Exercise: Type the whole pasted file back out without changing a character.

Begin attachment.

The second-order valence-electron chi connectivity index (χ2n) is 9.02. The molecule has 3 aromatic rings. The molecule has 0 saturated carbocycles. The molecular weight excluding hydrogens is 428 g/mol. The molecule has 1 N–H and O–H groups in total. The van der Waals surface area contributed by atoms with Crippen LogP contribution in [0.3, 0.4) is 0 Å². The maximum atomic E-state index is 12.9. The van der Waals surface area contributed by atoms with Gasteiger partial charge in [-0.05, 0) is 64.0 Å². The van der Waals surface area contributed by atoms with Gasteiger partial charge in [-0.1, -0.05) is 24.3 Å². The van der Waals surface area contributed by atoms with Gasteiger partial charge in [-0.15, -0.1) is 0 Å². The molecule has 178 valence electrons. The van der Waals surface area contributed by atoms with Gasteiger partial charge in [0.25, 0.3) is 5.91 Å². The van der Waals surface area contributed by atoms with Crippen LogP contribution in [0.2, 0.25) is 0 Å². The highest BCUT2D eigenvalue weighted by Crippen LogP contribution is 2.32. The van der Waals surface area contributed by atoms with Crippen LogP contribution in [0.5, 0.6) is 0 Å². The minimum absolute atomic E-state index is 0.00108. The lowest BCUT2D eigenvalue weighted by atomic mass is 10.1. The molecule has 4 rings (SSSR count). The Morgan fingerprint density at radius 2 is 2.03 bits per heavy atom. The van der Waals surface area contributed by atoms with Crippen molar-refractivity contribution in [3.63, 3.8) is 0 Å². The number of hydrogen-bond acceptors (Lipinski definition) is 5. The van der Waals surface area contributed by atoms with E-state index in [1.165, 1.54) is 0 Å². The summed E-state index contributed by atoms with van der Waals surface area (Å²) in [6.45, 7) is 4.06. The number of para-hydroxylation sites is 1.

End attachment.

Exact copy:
The second-order valence-electron chi connectivity index (χ2n) is 9.02. The molecule has 3 aromatic rings. The molecule has 0 saturated carbocycles. The molecular weight excluding hydrogens is 428 g/mol. The molecule has 1 N–H and O–H groups in total. The van der Waals surface area contributed by atoms with Crippen LogP contribution in [0.3, 0.4) is 0 Å². The maximum atomic E-state index is 12.9. The van der Waals surface area contributed by atoms with Gasteiger partial charge in [-0.05, 0) is 64.0 Å². The van der Waals surface area contributed by atoms with Gasteiger partial charge in [-0.1, -0.05) is 24.3 Å². The van der Waals surface area contributed by atoms with Gasteiger partial charge in [-0.15, -0.1) is 0 Å². The molecule has 178 valence electrons. The van der Waals surface area contributed by atoms with Gasteiger partial charge in [0.25, 0.3) is 5.91 Å². The van der Waals surface area contributed by atoms with Crippen LogP contribution in [0.2, 0.25) is 0 Å². The highest BCUT2D eigenvalue weighted by Crippen LogP contribution is 2.32. The van der Waals surface area contributed by atoms with Crippen LogP contribution in [0.5, 0.6) is 0 Å². The minimum absolute atomic E-state index is 0.00108. The lowest BCUT2D eigenvalue weighted by atomic mass is 10.1. The molecule has 4 rings (SSSR count). The Morgan fingerprint density at radius 2 is 2.03 bits per heavy atom. The van der Waals surface area contributed by atoms with Crippen molar-refractivity contribution in [3.63, 3.8) is 0 Å². The number of hydrogen-bond acceptors (Lipinski definition) is 5. The van der Waals surface area contributed by atoms with E-state index in [1.165, 1.54) is 0 Å². The summed E-state index contributed by atoms with van der Waals surface area (Å²) in [6.45, 7) is 4.06. The number of para-hydroxylation sites is 1.